The Telegraph
Sunday , October 7 , 2012
Since 1st March, 1999
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Brar raid accused freed

- 3 other suspects remain in custody, says Scotland Yard

London, Oct. 6: All eight people arrested yesterday in connection with the attempted murder of retired Lt Gen. Kuldip Singh Brar have been released on bail.

The seven men and one woman have been asked to return in November pending further inquiries. It seems unlikely any of them were among the four men who actually tried to kill the general who led Operation Bluestar in 1984. But three other men picked up on October 4 remain in custody, Scotland Yard said today.

Scotland Yard is certainly spreading its net wide but until and unless there is a charge, it is impossible to say whether police are any closer to prosecuting the would-be assailants of Brar who was stabbed in the neck.

Police are themselves urging caution. Nowhere has Scotland Yard said Sikhs are involved in the attack on Brar late on the night of September 30 in Marble Arch in central London. But the counter argument is: “Who else would want to kill him?”

The four have been “described as being of Asian appearance, and were wearing dark clothing and long black jackets. They all had long beards. One of the men is described as younger and slimmer than the other three.”

Even Brar has not been mentioned by name, only as an “Indian national”, aged 78, who was visiting London with his wife. In one statement, Scotland Yard said: “The attack may have caused concern among our Indian and Sikh communities. While we are aware that there has been a great deal of speculation about possible motivation for this attack, it would not be helpful to our investigation to comment further at this stage.”

Scotland Yard is using letters of the alphabet to denote the characters who have been arrested. At the rate officers from the “Counter Terrorism Command” are going, police may soon pass Z. This is the catalogue as it stands of arrests, mainly of men for conspiracy to murder, with the geographical spread:

A — aged 33, at residential address in Wolverhampton at 5pm on October 4. Remains in custody.

B — woman, aged 40, at same address as above. Released on bail.

C — aged 34, at 5.30pm on October 4 after a car was stopped on Heath Lane in West Bromwich. In custody.

D — aged 25, at 7pm in same circumstances as C. In custody.

E — aged 42, at 0030 on October 5 at a residential address in Hillingdon, west London, on suspicion of assisting an offender. Released on bail.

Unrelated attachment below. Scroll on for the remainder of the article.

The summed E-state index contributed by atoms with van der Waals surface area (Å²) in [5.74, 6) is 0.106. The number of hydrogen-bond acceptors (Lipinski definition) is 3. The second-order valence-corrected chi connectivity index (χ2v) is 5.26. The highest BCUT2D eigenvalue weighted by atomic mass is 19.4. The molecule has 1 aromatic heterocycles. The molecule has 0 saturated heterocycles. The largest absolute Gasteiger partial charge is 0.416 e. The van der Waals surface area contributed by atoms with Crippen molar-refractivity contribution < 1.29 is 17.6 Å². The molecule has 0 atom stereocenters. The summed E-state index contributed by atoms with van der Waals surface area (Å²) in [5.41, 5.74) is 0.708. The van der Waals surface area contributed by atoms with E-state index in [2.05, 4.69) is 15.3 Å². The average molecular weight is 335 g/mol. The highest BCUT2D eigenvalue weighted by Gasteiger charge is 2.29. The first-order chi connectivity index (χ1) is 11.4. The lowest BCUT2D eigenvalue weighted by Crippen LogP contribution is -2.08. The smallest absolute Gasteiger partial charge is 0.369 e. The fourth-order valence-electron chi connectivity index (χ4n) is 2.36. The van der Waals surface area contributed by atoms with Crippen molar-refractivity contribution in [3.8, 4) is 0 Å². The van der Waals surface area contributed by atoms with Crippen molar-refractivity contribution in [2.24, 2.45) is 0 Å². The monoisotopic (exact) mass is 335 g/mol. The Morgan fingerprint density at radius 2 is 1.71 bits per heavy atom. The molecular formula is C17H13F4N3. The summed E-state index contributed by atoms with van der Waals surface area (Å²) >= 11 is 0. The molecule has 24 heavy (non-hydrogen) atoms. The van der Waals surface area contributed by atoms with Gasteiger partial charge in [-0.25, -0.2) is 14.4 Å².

F — woman, aged 38, at same address as E. Released on bail.

G — aged 34, 1am on October 5 on Queensdale Road, west London. Released on bail.

H — aged 30. Same address at G. Released on bail.

I — aged 31. Same address as G and H. Released on bail.

J — aged 33. At 5am on October 5 at residential address in Holland Park, west London. Released on bail.

K — aged 31. Same address as J. Released on bail.

L — 20 years. Same address as J and K. On suspicion of assisting an offender. Released on bail.

M — aged 45. Same address as J, K and L on suspicion of immigration matters unconnected with investigation into the attempted murder. Released on bail.

N — aged 29 years. Same as M. Released on bail.

aged 28 years. Same as M and N. Released on bail.

Police said that M, N and were referred to the UK Border Agency which looks after immigration violations, while all the others were interviewed by Scotland Yard officers at police stations in central and west London.

Police are appealing for more witnesses. “In particular they want to speak to those people who assisted the wife and the victim at the scene following the attack.”

Police are seeking answers to the questions: Who provided the tip-off on the whereabouts of Brar?

How did the assailants know he was in London? Brar has said he told the army command of his UK trip but the High Commission in London knew nothing about it — so who was the source of the leak? Was there a mole in India? Are any or all the four men who attacked Brar settled in the UK or did any come from abroad? Did any enter the UK illegally? Who assisted them? Were there safe houses? Was the plot hatched in the UK or abroad? Why did the men carry just a knife/knives and not a gun?

Basically, who knew what. Was any of the planning done in India? Will India need to invoke the extradition agreement at any stage?

The Khalistan issue has more or less died down and neither India nor the UK wants to raise the political temperature.

However, in a statement on the Brar attack, the British Foreign Office minister Hugo Swire said: “It is of great concern to the United Kingdom. We don’t want these people here exporting their terrorist views because they represent a real threat to people in the UK apart from anything else.

“It is regarded as being as unacceptable and despicable as people in India do. These things are taken very seriously by this government. General Brar was appallingly, appallingly attacked.”